My late father, a United States Navy and World War Two veteran, told me many war stories during my growing up years. A corpsman, his battle station was on his cruiser’s main deck. He was assigned the duty of rendering first aid to gunners and other sailors wounded during battles.
One day, while he was in his ship’s stern, a kamikaze (suicide plane) roared out of the clouds and headed straight for him. He’d never seen such a thing before, so he took off running all the way to his ship’s bows while gunners futilely blazed away at the attacking enemy.
The plane missed the stern and splashed into the water not far from the bows where my father stood. This was the only time he ever ran from a kamikaze, he told me, because this experience taught him you could never be sure where one would hit.
The sad truth is this: These poorly-trained Japanese suicide pilots, due to their ignorance of history, were brainwashed by their instructors. They were taught that the code of bushido (the way of the warrior) was to serve their emperor no matter what it cost. They were told it was a good and honorable thing to eagerly sacrifice one’s life for their emperor. It was part of their country’s glorious history. Over three thousand Japanese kamikaze pilots died because they believed this lie.
Admiral Takeo Kurita, who almost defeated the United States Navy in the famous Battle of Leyte Gulf, knew better. His grandfather was a famous scholar and historian, as was his father, a professor at the University of Tokyo. From childhood, he’d learned the true history of his country. Brave warriors in his country’s past didn’t always engage in ritual suicide if they lost a battle, nor did they attack their enemies in reckless“banzai charges,” not even for their emperor. In medieval Japan, emperors didn’t wield a lot of power. The nobles did, that is, the samurais and the lords they served. Medieval Japan’s samurais were similar to Europe’s medieval knights. They fought for different lords, and sometimes switched sides. An eagerness to die recklessly in the name of the emperor wasn’t always a part of Japan’s history and culture.
In fact, bushido didn’t come into prominence in Japan till the late nineteenth century, though it can be traced earlier. Why, the word didn’t even exist before the 1600s. Kurita practiced Confucianism, not Buddhism. Confucianism was the main philosophy that dominated Japan during the seventeenth century and later. Ritual suicide was not a Confucian principle.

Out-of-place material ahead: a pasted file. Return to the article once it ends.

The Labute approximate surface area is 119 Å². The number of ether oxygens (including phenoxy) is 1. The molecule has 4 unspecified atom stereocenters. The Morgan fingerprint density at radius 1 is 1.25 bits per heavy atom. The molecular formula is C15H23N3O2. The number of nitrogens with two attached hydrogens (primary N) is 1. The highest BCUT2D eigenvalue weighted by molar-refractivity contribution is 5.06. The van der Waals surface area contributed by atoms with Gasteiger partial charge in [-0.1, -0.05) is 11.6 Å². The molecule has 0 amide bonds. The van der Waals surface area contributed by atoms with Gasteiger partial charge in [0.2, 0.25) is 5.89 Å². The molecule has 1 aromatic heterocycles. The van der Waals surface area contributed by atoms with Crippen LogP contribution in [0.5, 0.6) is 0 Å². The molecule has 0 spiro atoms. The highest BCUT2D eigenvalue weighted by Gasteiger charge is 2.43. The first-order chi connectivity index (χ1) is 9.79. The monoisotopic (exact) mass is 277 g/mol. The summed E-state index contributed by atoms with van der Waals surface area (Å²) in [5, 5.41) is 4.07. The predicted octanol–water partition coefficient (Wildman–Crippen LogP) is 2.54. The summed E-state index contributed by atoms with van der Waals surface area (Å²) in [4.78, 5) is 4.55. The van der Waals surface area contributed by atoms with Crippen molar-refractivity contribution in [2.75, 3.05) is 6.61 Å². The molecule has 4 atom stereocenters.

Confucianism did find its way into bushido, though. However, it got twisted. In Chinese Confucianism, where the philosophy/religion began, the main duty people had was obeying their parents. In Japan, it was obeying their lord.
Kurita, aware of his country’s history, grieved when he saw these pilots wasting their lives for a lie and on a cause he knew was lost. Bushido wasn’t the true way of the warrior. It was not the way samurais fought in his country’s earlier centuries. He knew that samurais held no moral code until the seventeenth century. Because he knew his history, he didn’t commit seppuku (suicide) after Japan lost. Other Japanese commanders, after losing battles, did. One might say that his knowledge of history saved his life. He lived for many years after the war and died in 1977.
Is history important, then? You bet it is! When we don’t bother to study and learn our history, we set ourselves up for being brainwashed just like those poor kamikaze pilots my father witnessed during the war.
Flanagan, Damian. “Bushido: The Awakening of Japan’s Modern Identity,” www.japantimes.co.jp/culture/2016/07/16/books/bushido-awakening- japans-modern-identity/#.XOWK3HdFxMs
Szczepanski Kallie. “Bushido: The Ancient Code of the Samurai Warrior,” ThoughtCo., January 26, 2019. www.thoughtco.com/what-is-bushido- 195302.
Thomas, Evan. Sea of Thunder: Four Commanders and the Last Great Naval Campaign 1941-1945, New York: Simon & Schuster, 2006.